When it comes to image, identity, messaging or branding it's important to understand the essence of a company or product in order to identify and clarify its unique differentiators — those attributes and characteristics that distinguish a company or product from its competition. As a marketing professional I have a unique process I take companies through to aid them in identifying such things and help them determine, commit and focus on a core message, supporting messages and a key concept that form the foundation of what that product or company is all about — it's essence.
For me, I usually create some key documents such as a brand doctrine and a messaging matrix and others depending on the client. These documents then help marketing, creative and ad personnel stay on the same page. So with this “foundation” we can create communications that reinforce and ideally enhance the doctrine and messages. In its simplest form this might be a standards guide including logo, tagline, color palate and imagery. But more importantly this then extends to advertising, sales presentations, the company voice in public relations efforts, customer service, supplier/vendor communications and so on. Because a brand isn't just a logo or a color. It's the entire customer experience. It's the feeling. And all these tactical elements simply should evoke and communicate that feeling. The rest is up to the company personnel and the experience a customer has with the company's products.
All of this is a long way to build my case for the importance of owning a unique concept in the customers mind. And utilizing imagery and messages that are unique to the company or product. This is where the concept of stock photography can damage or dilute a company's image or brand.
Just as much a company needs a unique position and refined messages that differentiate itself from the competition, it needs unique communications and imagery. Using a stock photograph can be safe if an agreement with the stock agency includes an exclusivity clause. But most marketers won't go for this because the cost is not only based on usage and frequency but a premium is added for exclusivity. For this reason, many resort to cheap online royalty-free photography.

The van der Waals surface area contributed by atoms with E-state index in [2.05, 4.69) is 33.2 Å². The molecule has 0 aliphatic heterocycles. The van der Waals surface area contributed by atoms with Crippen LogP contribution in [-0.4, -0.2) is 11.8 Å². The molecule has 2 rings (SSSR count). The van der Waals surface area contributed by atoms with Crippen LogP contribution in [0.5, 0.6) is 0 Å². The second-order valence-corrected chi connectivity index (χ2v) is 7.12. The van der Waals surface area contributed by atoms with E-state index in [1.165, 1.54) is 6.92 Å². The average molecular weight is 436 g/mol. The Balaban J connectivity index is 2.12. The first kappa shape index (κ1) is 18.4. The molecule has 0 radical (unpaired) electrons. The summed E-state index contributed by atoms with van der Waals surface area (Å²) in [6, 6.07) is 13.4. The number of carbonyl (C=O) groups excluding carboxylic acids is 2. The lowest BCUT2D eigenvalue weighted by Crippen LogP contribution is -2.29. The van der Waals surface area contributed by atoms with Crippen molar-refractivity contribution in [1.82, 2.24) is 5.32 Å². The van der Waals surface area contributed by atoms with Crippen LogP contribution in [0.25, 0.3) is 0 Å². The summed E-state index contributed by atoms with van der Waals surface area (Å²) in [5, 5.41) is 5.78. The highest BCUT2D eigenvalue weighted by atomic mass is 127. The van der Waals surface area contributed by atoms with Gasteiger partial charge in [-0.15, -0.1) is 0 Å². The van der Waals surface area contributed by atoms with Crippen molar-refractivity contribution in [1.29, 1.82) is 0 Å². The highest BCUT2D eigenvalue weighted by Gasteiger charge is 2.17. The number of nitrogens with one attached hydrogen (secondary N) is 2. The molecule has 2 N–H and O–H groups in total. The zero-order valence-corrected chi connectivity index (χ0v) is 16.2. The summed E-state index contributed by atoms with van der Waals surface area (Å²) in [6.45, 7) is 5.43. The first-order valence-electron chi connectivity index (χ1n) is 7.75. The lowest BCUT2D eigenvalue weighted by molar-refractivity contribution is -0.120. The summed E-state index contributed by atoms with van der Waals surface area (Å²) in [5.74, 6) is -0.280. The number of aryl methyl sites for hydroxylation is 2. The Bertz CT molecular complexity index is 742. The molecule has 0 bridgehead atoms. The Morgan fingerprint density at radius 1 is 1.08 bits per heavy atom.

If you're cheap, don't understand the importance of building and reinforcing unique messages through synergistic use of marketing tools and careless then royalty free stock photography is ok for you. But if you understand the complex process for creating or reinforcing an image based on your brands real attributes, then you'll likely source unique and exclusive photography or illustration. If you take the top 500 brands worldwide, you'd rarely find any use of royalty-free photography in the top tiers of its communications.
But the internet has changed everything. Hasn't it? Inasmuch as electronic publishing has virtually changed the printing and typesetting industries forever, email has virtually eliminated the need to fax anything. When's the last time you used the fax machine.
The internet has also changed the world of stock photography. Stock agencies used to publish massive phone book sized books of glorious photography so art directors could slip pages either in looking for the image in their head or hoping to find an image that would give them an idea for their head. Today, stock houses publish cute magazines, postcards or booklets that drive traffic to their data and image rich online databases.
This has also reduced the number of photographers competing for the miniscule photo assignments. Even product photographers are finding it harder and harder to get business due to the ease of shooting digitally.
So when I was chatting with an art director I work I espoused that at least art directors couldn't be replaced by internet or digital technologies. But he reminded me of a mailer that I received just the other day. StockLayouts.
This isn't necessarily a new idea. I mean blogs from every major blogging platform offer “templates” and that's why so many blogs look the same. In fact, there are very few really well designed blogs that stand out as communicating a unique image that reinforces the content of the blog. Most look the same. And there are a number that are hideous. Which is why I believe good art directors will always prove their value.
So STockLayouts seems to be a project from one of the large stock photography houses and aims to make designing good looking print or online materials easy for those challenged in the artistic sense. So while this might reduce the amount of badly designed materials over the years, I worry that communications from companies in every industry will turn stale and homogenized.
If so, it will just make the companies, blogs, etc that leverage smart design will simply stand out even higher in the continually raising noise of marketing and communications.